Government Uses Promotional Products for Census

The 10-question U.S. Census form will arrive next week in the nation’s mailboxes, but for those it doesn’t reach, Uncle Sam is using advertising and promotional products to increase participation.

“They’ve been a great lure to get people to come talk to us at events and find out more information about the census,” says Joy Brandon, media specialist for the Dallas Regional Census Center. “It’s been amazing to me how people want these items.”

Promotional products with the census logo used by the agency include backpacks, tote bags, coffee mugs, rulers, church fans, luggage tags, pens and pencils, chip clips, magnetic picture frames, polo shirts and miniature basketballs for children, Brandon says.

In addition to events, products are getting out to people by way of census buses that are traveling the country. People who tour the bus get promotional products-but only after they’ve taken the tour, Brandon says.

“The products give us the opportunity to get them in, get them closer to us and answer their questions,” she says.

In one recent contract, nearly $10 million was spent by the Census Bureau on a canvas tote bag promotion filled with census-logoed promotional products including water bottles, toy footballs, mouse pads, paperclips, pencils, luggage tags and key chains.

The items are designed to improve outreach. The Census Bureau says that for every one percent increase in mail response it will save taxpayers $85 million in costs, primarily from hired temporary employees collecting the information in door-to-door interviews.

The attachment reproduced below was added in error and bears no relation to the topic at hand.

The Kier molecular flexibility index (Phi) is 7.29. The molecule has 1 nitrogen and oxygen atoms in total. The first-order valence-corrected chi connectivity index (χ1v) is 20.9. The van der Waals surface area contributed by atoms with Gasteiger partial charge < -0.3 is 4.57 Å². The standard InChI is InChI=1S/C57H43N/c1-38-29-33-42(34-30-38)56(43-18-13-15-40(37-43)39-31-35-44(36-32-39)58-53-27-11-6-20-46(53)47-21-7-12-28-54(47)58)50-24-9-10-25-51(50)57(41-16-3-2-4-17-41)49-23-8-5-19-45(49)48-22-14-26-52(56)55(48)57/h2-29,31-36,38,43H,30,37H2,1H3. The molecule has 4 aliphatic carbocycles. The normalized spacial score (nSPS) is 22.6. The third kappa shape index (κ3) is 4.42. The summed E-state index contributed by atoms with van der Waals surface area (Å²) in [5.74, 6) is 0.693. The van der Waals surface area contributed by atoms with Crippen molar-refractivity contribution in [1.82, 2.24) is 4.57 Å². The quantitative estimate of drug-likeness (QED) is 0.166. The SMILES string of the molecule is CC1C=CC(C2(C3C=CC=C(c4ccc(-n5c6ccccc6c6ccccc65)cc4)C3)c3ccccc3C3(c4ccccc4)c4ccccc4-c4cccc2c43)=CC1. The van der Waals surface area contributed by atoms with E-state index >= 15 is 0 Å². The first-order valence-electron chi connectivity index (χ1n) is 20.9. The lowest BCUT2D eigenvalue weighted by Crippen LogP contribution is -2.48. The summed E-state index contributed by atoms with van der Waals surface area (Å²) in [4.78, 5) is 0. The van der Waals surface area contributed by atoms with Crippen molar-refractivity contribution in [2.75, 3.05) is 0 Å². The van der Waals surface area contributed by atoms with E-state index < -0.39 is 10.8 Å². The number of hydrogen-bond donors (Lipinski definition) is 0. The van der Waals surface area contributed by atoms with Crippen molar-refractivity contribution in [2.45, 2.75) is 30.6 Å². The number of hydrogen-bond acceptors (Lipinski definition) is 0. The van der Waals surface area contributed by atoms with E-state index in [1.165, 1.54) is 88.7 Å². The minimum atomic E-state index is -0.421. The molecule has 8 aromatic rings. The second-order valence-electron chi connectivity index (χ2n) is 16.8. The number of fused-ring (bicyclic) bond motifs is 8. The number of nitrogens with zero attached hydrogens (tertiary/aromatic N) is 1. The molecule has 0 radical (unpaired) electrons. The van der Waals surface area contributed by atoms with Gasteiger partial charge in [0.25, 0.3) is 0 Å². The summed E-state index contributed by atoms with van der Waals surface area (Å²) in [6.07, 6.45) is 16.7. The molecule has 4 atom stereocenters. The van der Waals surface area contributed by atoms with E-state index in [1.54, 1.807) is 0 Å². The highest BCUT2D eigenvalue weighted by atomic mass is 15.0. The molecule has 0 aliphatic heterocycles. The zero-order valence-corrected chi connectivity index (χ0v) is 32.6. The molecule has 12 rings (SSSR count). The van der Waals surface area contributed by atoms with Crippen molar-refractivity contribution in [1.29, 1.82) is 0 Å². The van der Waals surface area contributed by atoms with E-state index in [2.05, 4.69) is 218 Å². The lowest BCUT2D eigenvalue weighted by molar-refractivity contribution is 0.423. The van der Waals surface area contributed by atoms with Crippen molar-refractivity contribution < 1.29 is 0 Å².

In addition to direct Census Bureau spending, more than 200,000 partners have signed on to help promote the 2010 Census. These community-based organizations, including churches, neighborhood associations and service clubs, have received federal grant money to purchase promotional items with the census logo to help reach their constituents.

The business has been a boon for struggling companies in the promotional products business. For example, Albany, New York, distributor Absolute Promotions Inc. (UPIC: absolute) received several thousand dollars in sales of promotional items from four nonprofit organizations that received grants to canvas neighborhoods and hold events using promotional products, says Christine Piel, owner of Absolute.

Absolute delivered four-color self-adhesive notes, pens, organic totes and mints in tins with the census logo imprinted on them, Piel says.

Two of Absolute’s contracts were with the NAACP and the Korean American Family Center, she says. These organizations go door-to-door in neighborhoods looking for new people or new citizens who didn’t get the form or didn’t fill it out.

“When they canvas the neighborhoods, they can hand the products out and the information will stay over,” Piel says.

Other uses of promotional products include a Seattle fortune cookie maker who added a promotional message on one side of the paper insert in the cookies and paper plates imprinted with the census logo used by mobile taco stands in Los Angeles.

The Census Bureau launched its first paid advertising campaign for the 2000 Census when participation rates were slipping, according to Census officials.

Census data are used to apportion congressional seats to states, to distribute more than $400 billion in federal funds to tribal, state and local governments each year and to make decisions about what community services to provide. 

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